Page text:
Make sure your study questions are unique and achievable — something that you can reasonably answer over the reach of your dissertation. Avoid being overly broad or with too many different questions. Bear in mind that your aim at a dissertation proposal would be to convince the reader that your study is valuable and feasible.

Step 3: Assessing related study in the literature review

Now your subject is exact, and it is time to find current research covering similar notions. It is vital since it shows you what’s lacking from other research within the area and guarantees that you are not asking a question somebody else has already researched and answered.

Here you need to summarize the findings of different researchers and comment about differences and issues in their studies. There might be a great deal of research to cover, so make use of you intellect to mention and review them concisely.

Step 4: Explaining your methodology

Next, you will clarify your suggested methodology: the particular things you expect to perform, the arrangement of your study/research, and the techniques you will utilize to collect and analyze information.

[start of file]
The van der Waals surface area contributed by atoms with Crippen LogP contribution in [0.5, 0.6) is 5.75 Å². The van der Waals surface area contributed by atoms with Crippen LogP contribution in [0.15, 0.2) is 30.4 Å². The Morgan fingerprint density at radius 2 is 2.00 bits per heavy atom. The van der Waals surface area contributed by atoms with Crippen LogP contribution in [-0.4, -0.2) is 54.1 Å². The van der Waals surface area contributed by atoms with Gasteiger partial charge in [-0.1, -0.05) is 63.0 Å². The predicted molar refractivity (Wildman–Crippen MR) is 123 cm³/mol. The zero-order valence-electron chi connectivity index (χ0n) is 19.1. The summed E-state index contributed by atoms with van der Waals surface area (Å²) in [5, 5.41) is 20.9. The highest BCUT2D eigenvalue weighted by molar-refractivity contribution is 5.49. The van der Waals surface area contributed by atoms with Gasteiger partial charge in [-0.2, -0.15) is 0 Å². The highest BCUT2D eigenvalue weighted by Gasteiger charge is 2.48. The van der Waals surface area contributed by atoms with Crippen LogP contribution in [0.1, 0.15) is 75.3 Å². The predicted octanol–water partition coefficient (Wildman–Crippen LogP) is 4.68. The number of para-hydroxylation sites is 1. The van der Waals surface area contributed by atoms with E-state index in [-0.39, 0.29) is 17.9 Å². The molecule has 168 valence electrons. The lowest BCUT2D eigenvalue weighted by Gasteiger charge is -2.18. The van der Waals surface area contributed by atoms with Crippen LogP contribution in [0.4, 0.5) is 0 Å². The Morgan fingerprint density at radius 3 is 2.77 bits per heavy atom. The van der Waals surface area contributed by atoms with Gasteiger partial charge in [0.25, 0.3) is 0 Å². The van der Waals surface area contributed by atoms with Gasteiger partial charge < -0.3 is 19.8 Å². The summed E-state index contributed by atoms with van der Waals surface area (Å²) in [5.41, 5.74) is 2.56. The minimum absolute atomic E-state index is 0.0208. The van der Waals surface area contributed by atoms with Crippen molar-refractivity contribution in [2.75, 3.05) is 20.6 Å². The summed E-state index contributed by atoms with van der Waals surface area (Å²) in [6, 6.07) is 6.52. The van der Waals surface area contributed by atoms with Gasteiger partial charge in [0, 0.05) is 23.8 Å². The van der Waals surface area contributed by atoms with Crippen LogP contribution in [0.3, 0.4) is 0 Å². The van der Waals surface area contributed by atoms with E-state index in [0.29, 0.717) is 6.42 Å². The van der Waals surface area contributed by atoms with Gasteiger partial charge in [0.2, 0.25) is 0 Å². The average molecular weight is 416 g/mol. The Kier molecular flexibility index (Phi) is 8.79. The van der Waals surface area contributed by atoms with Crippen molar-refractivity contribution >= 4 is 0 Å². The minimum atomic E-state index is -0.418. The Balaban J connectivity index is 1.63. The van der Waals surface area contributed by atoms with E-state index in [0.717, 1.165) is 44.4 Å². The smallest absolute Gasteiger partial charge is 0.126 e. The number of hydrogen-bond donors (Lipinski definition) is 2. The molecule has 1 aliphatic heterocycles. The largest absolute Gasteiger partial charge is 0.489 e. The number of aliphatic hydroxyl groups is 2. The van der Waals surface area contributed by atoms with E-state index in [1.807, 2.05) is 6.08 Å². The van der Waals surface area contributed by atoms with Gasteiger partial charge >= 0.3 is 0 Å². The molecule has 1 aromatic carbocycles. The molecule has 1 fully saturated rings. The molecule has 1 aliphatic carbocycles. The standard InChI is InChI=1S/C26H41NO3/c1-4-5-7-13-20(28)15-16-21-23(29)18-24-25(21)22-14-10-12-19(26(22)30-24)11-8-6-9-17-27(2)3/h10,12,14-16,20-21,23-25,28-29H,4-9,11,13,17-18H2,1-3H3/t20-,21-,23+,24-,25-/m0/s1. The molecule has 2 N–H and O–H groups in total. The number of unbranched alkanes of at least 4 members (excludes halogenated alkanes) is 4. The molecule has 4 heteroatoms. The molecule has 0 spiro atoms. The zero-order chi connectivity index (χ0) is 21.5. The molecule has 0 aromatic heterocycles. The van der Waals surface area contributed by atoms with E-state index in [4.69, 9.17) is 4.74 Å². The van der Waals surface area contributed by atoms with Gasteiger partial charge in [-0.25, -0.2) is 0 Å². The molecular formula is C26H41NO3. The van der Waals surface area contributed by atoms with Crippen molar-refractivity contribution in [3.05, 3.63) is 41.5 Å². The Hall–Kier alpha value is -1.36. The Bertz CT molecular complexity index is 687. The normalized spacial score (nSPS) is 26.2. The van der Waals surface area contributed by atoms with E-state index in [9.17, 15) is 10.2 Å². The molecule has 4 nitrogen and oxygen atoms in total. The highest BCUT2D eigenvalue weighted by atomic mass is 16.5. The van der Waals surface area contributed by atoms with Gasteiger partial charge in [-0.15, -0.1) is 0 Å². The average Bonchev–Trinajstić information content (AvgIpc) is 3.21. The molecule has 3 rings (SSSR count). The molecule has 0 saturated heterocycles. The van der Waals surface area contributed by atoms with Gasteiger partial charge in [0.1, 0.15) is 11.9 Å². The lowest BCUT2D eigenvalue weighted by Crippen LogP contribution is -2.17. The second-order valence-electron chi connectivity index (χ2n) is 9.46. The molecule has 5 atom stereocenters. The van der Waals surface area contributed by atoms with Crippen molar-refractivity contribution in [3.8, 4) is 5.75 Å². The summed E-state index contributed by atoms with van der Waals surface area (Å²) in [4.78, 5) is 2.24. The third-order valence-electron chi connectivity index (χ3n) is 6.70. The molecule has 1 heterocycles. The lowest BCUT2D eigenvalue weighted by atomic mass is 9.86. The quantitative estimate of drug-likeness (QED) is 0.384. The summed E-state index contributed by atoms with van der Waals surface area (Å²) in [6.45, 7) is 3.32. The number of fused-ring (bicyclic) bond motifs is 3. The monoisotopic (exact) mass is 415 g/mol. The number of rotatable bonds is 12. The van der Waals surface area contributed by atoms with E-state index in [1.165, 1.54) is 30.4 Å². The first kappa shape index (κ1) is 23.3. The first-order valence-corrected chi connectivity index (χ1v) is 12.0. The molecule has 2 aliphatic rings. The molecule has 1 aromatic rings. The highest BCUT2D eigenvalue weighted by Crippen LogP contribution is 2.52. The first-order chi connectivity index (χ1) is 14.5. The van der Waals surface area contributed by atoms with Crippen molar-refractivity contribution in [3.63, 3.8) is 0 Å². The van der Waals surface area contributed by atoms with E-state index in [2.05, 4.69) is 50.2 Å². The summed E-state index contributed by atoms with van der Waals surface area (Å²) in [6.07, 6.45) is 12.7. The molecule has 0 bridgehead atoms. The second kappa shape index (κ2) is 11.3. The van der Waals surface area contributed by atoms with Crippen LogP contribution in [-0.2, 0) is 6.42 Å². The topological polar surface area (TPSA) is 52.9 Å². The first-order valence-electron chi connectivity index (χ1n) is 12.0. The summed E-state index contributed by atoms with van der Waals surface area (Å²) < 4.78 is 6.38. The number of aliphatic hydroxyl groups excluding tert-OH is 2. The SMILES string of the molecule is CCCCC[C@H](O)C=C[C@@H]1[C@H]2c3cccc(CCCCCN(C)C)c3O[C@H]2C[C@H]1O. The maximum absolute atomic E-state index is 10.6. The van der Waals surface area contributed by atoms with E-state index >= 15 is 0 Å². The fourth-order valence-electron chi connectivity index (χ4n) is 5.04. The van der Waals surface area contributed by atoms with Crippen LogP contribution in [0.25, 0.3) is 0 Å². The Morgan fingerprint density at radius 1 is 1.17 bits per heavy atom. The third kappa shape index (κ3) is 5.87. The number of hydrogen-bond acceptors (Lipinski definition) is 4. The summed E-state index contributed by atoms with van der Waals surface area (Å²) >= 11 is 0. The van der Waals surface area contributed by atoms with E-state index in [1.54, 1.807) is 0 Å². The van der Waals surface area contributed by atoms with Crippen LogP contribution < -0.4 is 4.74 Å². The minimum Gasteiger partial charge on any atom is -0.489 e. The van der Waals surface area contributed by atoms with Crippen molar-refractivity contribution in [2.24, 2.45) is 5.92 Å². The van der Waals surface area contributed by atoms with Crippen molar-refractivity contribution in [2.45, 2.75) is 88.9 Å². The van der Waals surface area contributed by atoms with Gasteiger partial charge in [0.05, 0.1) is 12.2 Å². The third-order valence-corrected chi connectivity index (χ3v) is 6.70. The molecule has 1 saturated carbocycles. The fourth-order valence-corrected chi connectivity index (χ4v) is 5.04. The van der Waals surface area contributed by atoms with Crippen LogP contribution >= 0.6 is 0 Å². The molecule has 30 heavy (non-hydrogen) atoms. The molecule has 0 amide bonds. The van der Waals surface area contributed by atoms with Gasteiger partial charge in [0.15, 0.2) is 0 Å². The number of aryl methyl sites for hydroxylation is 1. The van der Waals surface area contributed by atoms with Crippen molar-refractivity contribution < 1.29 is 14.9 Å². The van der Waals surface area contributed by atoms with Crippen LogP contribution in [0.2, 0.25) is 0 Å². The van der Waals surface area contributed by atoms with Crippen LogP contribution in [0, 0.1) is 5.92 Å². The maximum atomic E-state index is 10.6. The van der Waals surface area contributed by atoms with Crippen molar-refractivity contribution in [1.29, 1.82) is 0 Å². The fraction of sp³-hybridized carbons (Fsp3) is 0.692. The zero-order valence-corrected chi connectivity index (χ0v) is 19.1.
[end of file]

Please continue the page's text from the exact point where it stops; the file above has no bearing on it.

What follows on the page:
It would help if you get very specific in this segment- you have to convince your mentor that you have thought through your strategy into the study/research and can actually perform it.

You might be engaged in much more empirical investigation, focusing on information collection and finding new info, or much more theoretical study/research, trying to create a new conceptual design or add nuance into an existent one.

Empirical research involves gathering new information and assessing it to answer your research questions. It may be qualitative (specific to data), qualitative (centered on meanings and words), or even a blend of both.

With Empirical study, it is essential to explain in detail how you intend to collect your information:

  • Are you going to utilize polls? Laboratory experimentation? Interviews?
  • What factors are you going to measure?
  • How are you going to choose a representative sample?
  • In case other men and women would take part in your study, what steps are you going to take to be sure they are treated well?
  • What instruments (physical and conceptual) can you employ, and why?

It is appropriate to mention other studies here. Suppose you have to justify your selection of a specific study method or instrument by instance. In that case, you may cite a text explaining the benefits and proper utilization of that method.